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Old 09-23-2019, 09:47 PM
richbran's Avatar
Join Date: Nov 2003
Location: Ederveen, NETHERLANDS
Posts: 305
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The nose gear isn't Your problem, it is designed wrong, the full unloaded position is much too far straight. I tried it also but one would probably have to figure out some kind of maximum extended stop in order to attain something scale like ground position and I wonder it then You have any upward/backward swinging left.
The P180 is just perfect for the job, if I could I would swap my P160 for a P180 anytime. The 160 is OK, but off wet grass I could do with a little more ummmpfff.
You have probably bought the P180 used, as normally they come with an original JetCat ECU. I don't know if JetCat has a good service center in the US, You might ask what a service costs, including an ECU. In all it is an expensive bird, You have to be sure about the reliability of the engine. It is also a heavy model, so possibly dangerous, I take no shortcuts in safety.
As I live close to Germany, it is less cumbersome to send it in to the factory if I run into some problems.

The demon...I fly it w/o any stabilization, absolutely not necessary, it is a stable bird. But the Demon is a good unit, I use them in two choppers.

The red light on top of the rudder is in full size a rotating beacon (or flashing nowadays), You can buy those in several sizes, as with MANY other modellers in Europe, we install the products of I have chosen my own separate units, however they sell also as sets. But a full blown system would set You off a few hundred euros...Service from them is outstanding, in the past I even got answers to mails during weekends... A good 2S Lipo with minimum 2500 MaH will do..
A few contributions back at number 396's pictures one can see them in bright daylight. I have found that with less than optimum visibility they really enhance one's view on pitch and bank angle. Especially when You can only see a silhouette, not being able to recognize top from under side. A real killer flying jet models. But In good light the difference in discriminating top from under side is tremendous well because of the complete different color scheme.
But I would test fly it w/o too much work, nice to do things, can be done later.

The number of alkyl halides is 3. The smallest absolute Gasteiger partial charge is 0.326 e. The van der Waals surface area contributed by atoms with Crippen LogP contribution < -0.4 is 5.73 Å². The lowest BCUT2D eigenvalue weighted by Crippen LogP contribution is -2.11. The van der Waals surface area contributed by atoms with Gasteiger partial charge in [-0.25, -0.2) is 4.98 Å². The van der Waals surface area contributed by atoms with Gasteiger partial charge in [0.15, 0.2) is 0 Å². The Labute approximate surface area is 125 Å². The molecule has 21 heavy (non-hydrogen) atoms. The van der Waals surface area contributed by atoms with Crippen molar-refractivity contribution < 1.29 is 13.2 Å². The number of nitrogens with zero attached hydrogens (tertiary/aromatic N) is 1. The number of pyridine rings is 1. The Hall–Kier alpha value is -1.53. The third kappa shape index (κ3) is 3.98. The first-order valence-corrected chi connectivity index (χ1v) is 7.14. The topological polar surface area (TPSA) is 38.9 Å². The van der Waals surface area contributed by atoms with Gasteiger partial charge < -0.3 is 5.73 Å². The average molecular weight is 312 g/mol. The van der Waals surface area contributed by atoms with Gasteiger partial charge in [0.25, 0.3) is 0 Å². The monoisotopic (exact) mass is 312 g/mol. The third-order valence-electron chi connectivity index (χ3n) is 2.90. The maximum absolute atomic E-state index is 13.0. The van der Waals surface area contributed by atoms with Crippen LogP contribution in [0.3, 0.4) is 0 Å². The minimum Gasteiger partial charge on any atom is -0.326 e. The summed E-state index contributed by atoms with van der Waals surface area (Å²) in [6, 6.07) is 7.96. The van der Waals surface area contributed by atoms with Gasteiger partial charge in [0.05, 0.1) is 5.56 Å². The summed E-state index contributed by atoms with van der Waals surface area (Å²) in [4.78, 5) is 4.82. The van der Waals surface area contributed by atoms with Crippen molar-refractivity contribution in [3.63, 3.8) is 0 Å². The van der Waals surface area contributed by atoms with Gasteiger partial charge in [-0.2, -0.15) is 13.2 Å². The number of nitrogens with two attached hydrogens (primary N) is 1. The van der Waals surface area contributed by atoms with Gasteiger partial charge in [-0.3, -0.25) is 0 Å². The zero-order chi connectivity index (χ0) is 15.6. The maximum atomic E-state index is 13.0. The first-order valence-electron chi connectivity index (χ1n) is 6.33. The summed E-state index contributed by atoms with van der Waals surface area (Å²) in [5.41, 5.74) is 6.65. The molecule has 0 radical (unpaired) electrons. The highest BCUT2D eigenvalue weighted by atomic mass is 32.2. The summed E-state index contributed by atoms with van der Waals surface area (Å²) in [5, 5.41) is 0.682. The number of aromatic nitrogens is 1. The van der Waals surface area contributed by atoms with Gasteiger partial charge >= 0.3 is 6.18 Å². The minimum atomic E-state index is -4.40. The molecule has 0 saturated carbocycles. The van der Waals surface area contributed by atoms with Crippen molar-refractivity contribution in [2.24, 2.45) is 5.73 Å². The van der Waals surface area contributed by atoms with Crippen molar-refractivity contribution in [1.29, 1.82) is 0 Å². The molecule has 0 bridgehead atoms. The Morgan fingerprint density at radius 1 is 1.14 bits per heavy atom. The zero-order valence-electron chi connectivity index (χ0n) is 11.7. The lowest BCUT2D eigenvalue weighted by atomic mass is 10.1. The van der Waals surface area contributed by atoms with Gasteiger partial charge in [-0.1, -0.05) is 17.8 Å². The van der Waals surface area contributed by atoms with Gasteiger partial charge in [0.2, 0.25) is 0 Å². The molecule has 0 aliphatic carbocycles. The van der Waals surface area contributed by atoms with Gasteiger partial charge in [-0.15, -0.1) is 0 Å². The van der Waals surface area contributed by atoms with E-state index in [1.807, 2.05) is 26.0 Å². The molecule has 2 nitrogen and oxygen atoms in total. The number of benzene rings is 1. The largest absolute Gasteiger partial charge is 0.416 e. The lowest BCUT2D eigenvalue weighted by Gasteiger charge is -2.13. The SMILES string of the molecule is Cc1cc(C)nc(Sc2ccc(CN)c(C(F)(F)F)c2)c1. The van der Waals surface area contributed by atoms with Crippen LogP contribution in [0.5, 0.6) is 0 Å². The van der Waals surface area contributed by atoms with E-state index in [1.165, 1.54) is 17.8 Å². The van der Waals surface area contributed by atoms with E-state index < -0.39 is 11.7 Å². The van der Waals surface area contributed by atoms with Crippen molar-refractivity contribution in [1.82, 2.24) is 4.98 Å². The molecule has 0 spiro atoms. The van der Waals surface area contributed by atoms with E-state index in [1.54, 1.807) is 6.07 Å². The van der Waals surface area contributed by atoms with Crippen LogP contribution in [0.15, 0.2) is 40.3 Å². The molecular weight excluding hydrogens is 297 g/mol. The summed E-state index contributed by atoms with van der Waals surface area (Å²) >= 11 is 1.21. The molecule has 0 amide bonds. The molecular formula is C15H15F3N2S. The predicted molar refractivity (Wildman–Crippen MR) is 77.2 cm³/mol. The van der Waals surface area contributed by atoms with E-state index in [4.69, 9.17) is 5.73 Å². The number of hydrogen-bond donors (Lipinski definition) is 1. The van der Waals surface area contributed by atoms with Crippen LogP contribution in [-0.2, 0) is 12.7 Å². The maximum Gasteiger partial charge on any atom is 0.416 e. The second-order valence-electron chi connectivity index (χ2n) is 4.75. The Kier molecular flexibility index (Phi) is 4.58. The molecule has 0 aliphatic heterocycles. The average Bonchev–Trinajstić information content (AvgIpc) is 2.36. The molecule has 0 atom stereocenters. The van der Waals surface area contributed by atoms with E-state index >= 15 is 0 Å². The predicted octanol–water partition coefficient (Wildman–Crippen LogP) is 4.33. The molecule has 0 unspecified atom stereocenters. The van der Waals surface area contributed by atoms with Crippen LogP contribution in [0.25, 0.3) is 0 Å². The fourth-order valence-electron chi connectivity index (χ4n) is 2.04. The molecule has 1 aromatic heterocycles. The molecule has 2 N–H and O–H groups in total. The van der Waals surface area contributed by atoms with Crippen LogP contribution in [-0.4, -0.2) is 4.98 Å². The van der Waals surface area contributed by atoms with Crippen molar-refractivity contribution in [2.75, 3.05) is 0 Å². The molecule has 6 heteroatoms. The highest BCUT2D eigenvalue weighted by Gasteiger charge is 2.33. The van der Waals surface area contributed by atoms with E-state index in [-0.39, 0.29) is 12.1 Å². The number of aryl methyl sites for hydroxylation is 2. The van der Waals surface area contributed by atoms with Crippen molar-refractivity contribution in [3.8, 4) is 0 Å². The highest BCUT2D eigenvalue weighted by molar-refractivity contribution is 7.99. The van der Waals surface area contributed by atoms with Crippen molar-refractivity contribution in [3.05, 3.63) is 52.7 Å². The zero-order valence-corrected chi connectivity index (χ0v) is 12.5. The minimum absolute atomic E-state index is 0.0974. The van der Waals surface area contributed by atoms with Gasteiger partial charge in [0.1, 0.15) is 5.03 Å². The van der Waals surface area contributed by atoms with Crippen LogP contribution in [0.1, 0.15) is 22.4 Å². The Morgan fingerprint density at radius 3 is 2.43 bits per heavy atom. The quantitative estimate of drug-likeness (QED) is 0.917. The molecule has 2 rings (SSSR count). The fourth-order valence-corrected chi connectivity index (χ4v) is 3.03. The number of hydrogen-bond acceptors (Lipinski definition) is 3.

If the CG is about right (too many modellers talk about THE CG, which is not correct, all planes have a CG RANGE), For this jet it can be easily 5-6 cm. You can adjust to Your liking as a result of test flights. As long as You will not be too far aft, nothing serious will happen.
At the backside of the range it will become more sensitive on elevator, too far in front the Elev will become "Heavy" and You will need more Elev in roundout and flare during landing. As I fly many times with my son, he prefers a slightly more aft CG position in our models, I opt mostly for a more conservative front position.
Remember the original can be flown with different tanks, fuel capacity (not all exactly in the CG), and with 1 or 2 pilots. There is not one full size airplane I know of that has ONE CG position, all have a RANGE, to be precise an "envelope".

I note You have only one air bottle installed, I use three, as I always separate the brake system from the gear. Air tubing running to the brake pads is vulnerable to get damaged, depleting the system after T/O as a worst case, right after retracting the gear. For the gear itself I use two bottles coupled together, as it uses quite a bit of air during one full cycle. I would recommend to aim for 5 cycles before the systems starts to gets too slow for comfort. I start at 8 BAR. Mine looses a bit of air during flight, cannot find the leak.
Plus I operate the ventral air brake with an air cylinder as well, which gets air pressure from the brake air system. See it extended upon landing in my 396 contrib. It extends via a mixer when I select full flap, but would I have to make a gear UP landing, I can switch the mixer off and hope for less damage. Great to extend it, the model starts to whistle!

Good luck with the first flight.